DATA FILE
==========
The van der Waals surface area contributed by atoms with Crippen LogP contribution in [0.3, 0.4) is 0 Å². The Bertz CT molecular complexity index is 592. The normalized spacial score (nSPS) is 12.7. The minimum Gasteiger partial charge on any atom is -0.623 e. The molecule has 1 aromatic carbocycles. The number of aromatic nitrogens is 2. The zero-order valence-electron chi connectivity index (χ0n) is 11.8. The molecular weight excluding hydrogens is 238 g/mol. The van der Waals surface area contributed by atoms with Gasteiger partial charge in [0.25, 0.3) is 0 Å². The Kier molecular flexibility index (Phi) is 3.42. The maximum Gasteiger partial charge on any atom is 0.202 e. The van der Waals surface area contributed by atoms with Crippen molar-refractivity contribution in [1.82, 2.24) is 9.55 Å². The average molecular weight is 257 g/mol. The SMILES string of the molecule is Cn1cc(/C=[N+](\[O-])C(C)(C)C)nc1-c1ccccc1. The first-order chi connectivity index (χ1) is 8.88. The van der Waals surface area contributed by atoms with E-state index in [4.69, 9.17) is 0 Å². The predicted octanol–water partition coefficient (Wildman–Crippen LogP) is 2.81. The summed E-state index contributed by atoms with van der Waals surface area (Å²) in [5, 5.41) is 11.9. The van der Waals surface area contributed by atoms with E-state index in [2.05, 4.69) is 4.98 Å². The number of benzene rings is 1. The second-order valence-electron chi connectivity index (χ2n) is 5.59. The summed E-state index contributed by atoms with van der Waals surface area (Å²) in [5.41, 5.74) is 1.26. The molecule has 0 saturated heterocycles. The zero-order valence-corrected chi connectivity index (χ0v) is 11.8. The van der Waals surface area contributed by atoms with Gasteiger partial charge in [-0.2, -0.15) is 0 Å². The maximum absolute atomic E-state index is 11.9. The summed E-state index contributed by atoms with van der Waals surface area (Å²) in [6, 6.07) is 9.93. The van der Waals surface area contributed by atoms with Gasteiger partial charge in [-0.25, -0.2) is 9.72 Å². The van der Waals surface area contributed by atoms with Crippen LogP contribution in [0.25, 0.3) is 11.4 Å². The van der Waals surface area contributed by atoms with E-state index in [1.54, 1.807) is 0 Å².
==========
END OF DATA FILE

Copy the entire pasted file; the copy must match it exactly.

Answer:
The van der Waals surface area contributed by atoms with Crippen LogP contribution in [0.3, 0.4) is 0 Å². The Bertz CT molecular complexity index is 592. The normalized spacial score (nSPS) is 12.7. The minimum Gasteiger partial charge on any atom is -0.623 e. The molecule has 1 aromatic carbocycles. The number of aromatic nitrogens is 2. The zero-order valence-electron chi connectivity index (χ0n) is 11.8. The molecular weight excluding hydrogens is 238 g/mol. The van der Waals surface area contributed by atoms with Gasteiger partial charge in [0.25, 0.3) is 0 Å². The Kier molecular flexibility index (Phi) is 3.42. The maximum Gasteiger partial charge on any atom is 0.202 e. The van der Waals surface area contributed by atoms with Crippen molar-refractivity contribution in [1.82, 2.24) is 9.55 Å². The average molecular weight is 257 g/mol. The SMILES string of the molecule is Cn1cc(/C=[N+](\[O-])C(C)(C)C)nc1-c1ccccc1. The first-order chi connectivity index (χ1) is 8.88. The van der Waals surface area contributed by atoms with E-state index in [4.69, 9.17) is 0 Å². The predicted octanol–water partition coefficient (Wildman–Crippen LogP) is 2.81. The summed E-state index contributed by atoms with van der Waals surface area (Å²) in [5, 5.41) is 11.9. The van der Waals surface area contributed by atoms with E-state index in [2.05, 4.69) is 4.98 Å². The number of benzene rings is 1. The second-order valence-electron chi connectivity index (χ2n) is 5.59. The summed E-state index contributed by atoms with van der Waals surface area (Å²) in [5.41, 5.74) is 1.26. The molecule has 0 saturated heterocycles. The zero-order valence-corrected chi connectivity index (χ0v) is 11.8. The van der Waals surface area contributed by atoms with Gasteiger partial charge in [-0.2, -0.15) is 0 Å². The maximum absolute atomic E-state index is 11.9. The summed E-state index contributed by atoms with van der Waals surface area (Å²) in [6, 6.07) is 9.93. The van der Waals surface area contributed by atoms with Gasteiger partial charge in [-0.25, -0.2) is 9.72 Å². The van der Waals surface area contributed by atoms with Crippen LogP contribution in [0.25, 0.3) is 11.4 Å². The van der Waals surface area contributed by atoms with E-state index in [1.54, 1.807) is 0 Å².